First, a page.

PULLMAN — With everything else that was happening here last week, Washington State players and coaches probably didn’t make a concerted effort Wednesday night to watch the latest episode of “24/7 College Football” on HBO.
For those who did watch, the experience must have been jarring.
Filmmakers for the documentary series had spent the previous four days chronicling as much of the Cougars’ meetings, practices and private gatherings as they could gain access to. And if Wazzu coach Mike Leach is right about his players’ collective psyche, they must have been enormously gratified by the experience.
Then they went home that night, turned on their TVs and found themselves cast as the bad guys, as it were. They were expecting it, of course. But the reality of this particular reality show must have been hard to take.
Maybe it did them good — not specifically the HBO episode but the whole series of gut-checks they’d been dealt in recent weeks.
For whatever reason, the Cougars regained their equilibrium Saturday in a rain-soaked, wind-swayed 41-10 win against Colorado before a thin, shivering crowd at Martin Stadium.
This time, the Cougs were the good guys.
Of the four schools selected for starring roles in the inaugural season of HBO’s all-access look at college football, the Cougars were the only ones to appear in two episodes. In other words, they happened to be the opposing team for the featured school in last week’s show, Arizona State. The episode that airs this Wednesday, on the other hand, will focus on the Cougars as they prepare for and vanquish hard-pressed Colorado.
As the filmmakers did their thing in Pullman, Leach didn’t betray much anxiety about the possibility his players would be distracted by the cameras. But he must have been feeling some.
P.T. Barnum told us that all publicity is good publicity, but the Cougars were testing the veracity of that assertion in the weeks ahead of the cameras’ arrival. The circus-like 67-63 loss to UCLA, the dreary performance at Utah, the jaw-dropping resignation of defensive coordinator Tracy Claeys, the last-minute loss at Arizona State — it was hard to imagine any of this, when referenced by narrator Liev Schreiber, impressing four-star prep recruits whose parents subscribe to HBO.
Not that trust would be an issue in the presentation. To judge by the first three episodes of “24/7,” not to mention the long history of the NFL-themed series after which it’s modeled, “Hard Knocks,” the producers weren’t looking to cast an unflattering light. But Wazzu was making it awfully difficult for them to cast a flattering one.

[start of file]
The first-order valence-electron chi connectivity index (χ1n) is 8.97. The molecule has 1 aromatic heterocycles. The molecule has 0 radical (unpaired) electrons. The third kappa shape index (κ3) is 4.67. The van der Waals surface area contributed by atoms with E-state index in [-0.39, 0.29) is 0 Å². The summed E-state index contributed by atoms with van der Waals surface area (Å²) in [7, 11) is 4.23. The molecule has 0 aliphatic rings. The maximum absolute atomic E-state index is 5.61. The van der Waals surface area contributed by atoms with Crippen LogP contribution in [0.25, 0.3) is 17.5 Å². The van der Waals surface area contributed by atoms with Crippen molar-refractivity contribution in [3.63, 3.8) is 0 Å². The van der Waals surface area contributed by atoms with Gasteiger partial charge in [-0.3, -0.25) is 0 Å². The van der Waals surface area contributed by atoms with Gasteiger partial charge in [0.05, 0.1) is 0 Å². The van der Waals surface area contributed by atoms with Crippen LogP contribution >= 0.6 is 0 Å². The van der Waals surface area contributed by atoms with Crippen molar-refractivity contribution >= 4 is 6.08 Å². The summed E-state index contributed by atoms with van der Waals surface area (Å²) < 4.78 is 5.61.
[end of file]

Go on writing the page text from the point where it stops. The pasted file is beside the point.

In Leach’s fairly credible theory, flattery is at the heart of the issue here.
In the midst of that recent sequence of Wazzu foibles, the coach went on a rant that characterized his players as a hard-working bunch undone by kind words. He imagined them sitting around their apartments reciting laudatory feature stories and tweets to one another until they were so buttered up they couldn’t tackle an inflated toy clown. Or something like that.
Leachian rants are nothing unusual. But The Pirate then upped the ante by prohibiting his players from using social media for the rest of the season. It wasn’t shocking — he’d done that once before, during his 3-9 debut season at Wazzu seven years ago. But this time he tacked on a curious comment. He said he wished he’d imposed the ban during preseason camp.
Huh? The Cougars were coming off an 11-2 season and, by all accounts, had slaved like honey bees during the entire offseason. Leach himself said so. So why would he have considered 86ing them from Instagram etc. during preseason camp?
Well, consider this. It was during camp that we all learned HBO was looking hard at Wazzu as one of the featured teams for its doc series. Leach laps up national publicity but he’s also obsessed with avoiding player distractions. Did it enter his head that impending TV stardom piled on top of ordinary Twitter slathering was a recipe for disaster for this team?
Whether it did or didn’t, the Cougars’ three-game losing streak had something wiggy about it. Yes, their defense had X-and-O problems. Yes, it had some unseasoned starters. But it also had an identity crisis. The Cougars indeed looked as if they’d spent months hoisting their self-confidence, rising to the belief that they were one of the premier teams in the country, and now they were thrown into confusion by all this evidence to the contrary.
In the game at Tempe, Ariz., the Sun Devils rang up 10 points in the final two minutes of the first half to tie the score. Thanks to the HBO cameras, we now know that ASU coach Herm Edwards told his team at halftime, “We’ve got the momentum — these guys will crack.”
And they did.
Then, in the week that followed, cameras that had recorded the Cougs’ failures in Tempe now trekked to Pullman and began lavishing them with attention, like a lover giving them a second chance.
Calmed and gratified, the Cougars made it worth their while.
Grummert may be contacted at email@example.com or (208) 848-2290.